July 29, 2019

Underground London, ice well at Regents Canal

 A once a year chance to visit the Victorian ice wells that lie beneath the London Canal Museum. This event took place on Sunday, 28th July 2019. The London Canal Museum is near Kings Cross station, and is right by Regent's Canal.

Having paid to enter the museum, I joined a group and listened to a short explanation  by one of the guides about the canals and the history of the use of ice. The two ice wells were built by Carlo Gatti around 1857 and 1863, to store ice imported from Norway.

The ice was brought from the docks by canal barge to ice warehouse, lowered into the wells where it could be stored for months, then later distributed to the Victorian customers by horse and cart. The museum entrance was originally used by the horse carts to deliver the ice.

Carlo Gatti was from the Italian speaking part of Switzerland, and came to London in 1847 aiming to open a string of restaurants. He did really well and had opened his first restaurant within 2 years and by 1855 opened the first of 6 ice warehouses. Gatti was born on 27 July so the ice well was opened on the 28th as part of the weekend birthday celebration.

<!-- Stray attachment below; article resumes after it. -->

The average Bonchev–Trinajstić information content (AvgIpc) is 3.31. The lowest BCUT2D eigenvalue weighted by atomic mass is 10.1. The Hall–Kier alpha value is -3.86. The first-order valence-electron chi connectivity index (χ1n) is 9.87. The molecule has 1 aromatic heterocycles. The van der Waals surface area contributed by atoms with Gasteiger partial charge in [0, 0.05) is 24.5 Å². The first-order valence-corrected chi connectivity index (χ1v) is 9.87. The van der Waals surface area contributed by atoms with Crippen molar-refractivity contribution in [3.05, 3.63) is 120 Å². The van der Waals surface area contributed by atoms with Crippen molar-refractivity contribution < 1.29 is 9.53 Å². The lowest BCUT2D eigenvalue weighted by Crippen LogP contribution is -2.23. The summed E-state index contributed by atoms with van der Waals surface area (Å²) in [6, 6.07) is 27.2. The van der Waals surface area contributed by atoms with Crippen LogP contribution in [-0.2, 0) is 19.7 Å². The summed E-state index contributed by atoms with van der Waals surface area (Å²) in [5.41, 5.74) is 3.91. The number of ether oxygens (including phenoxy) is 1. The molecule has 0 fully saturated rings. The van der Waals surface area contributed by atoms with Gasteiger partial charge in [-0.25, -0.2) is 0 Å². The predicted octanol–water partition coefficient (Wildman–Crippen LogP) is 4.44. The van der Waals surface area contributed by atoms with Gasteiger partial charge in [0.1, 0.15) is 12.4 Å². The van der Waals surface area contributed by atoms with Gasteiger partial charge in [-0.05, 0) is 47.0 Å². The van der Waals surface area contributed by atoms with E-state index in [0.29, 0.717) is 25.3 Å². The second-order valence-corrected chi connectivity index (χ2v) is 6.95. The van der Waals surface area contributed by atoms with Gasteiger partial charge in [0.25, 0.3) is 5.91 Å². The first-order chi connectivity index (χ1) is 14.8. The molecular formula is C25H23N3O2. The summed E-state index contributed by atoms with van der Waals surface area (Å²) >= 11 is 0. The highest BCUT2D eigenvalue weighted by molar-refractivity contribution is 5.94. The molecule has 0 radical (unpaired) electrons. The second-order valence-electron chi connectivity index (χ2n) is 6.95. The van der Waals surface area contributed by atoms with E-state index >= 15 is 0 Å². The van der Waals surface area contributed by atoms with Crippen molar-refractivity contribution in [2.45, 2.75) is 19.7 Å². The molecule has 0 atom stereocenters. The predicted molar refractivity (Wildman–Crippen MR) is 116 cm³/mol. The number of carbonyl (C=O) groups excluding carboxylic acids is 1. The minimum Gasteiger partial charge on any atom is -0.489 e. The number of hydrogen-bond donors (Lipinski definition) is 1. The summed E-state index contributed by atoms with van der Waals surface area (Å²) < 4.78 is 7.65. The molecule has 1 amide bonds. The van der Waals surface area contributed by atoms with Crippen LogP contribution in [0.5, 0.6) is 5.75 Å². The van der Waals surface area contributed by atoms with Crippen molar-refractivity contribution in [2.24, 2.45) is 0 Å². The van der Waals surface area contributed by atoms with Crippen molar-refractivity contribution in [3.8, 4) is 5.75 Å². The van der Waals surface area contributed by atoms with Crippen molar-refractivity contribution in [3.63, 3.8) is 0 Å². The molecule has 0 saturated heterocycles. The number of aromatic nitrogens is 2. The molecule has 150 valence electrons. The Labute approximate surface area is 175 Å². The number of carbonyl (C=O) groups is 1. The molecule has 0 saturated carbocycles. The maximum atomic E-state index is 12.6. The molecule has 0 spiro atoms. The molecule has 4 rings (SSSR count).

A model of the 2 wells -

We were then allowed to descend 2 ladders to the well. We had to wear suitable shoes, i.e. no sandals, and were given a helmet. The ladders were very sturdy and well fixed!

The first well is the larger of the two. Both are circular within square area. The wells are 10 m across and originally 13 m deep.


Looking up at the ground floor gallery -

Some old timber. There has always been a slight seepage of water into the wells from the dock.


One of the brick pillars

In the 2nd well, the bricks between the circular well and the square main walls -


Looking back to the larger well

Battlebridge Basin outside the museum, this leads to the Regent's Canal Dock (now known as Limehouse Basin) -

I then had a look around the museum which was packed full of displays and info boards. There is a replica horse ramp, this led up to the upper floor where the stables were.



Also on the upper gallery is a large display of items relating to the ice trade.

The London Canal Museum website.

See also my blog on the ice well at Manor House Gardens at Lee in southeast London.

No comments: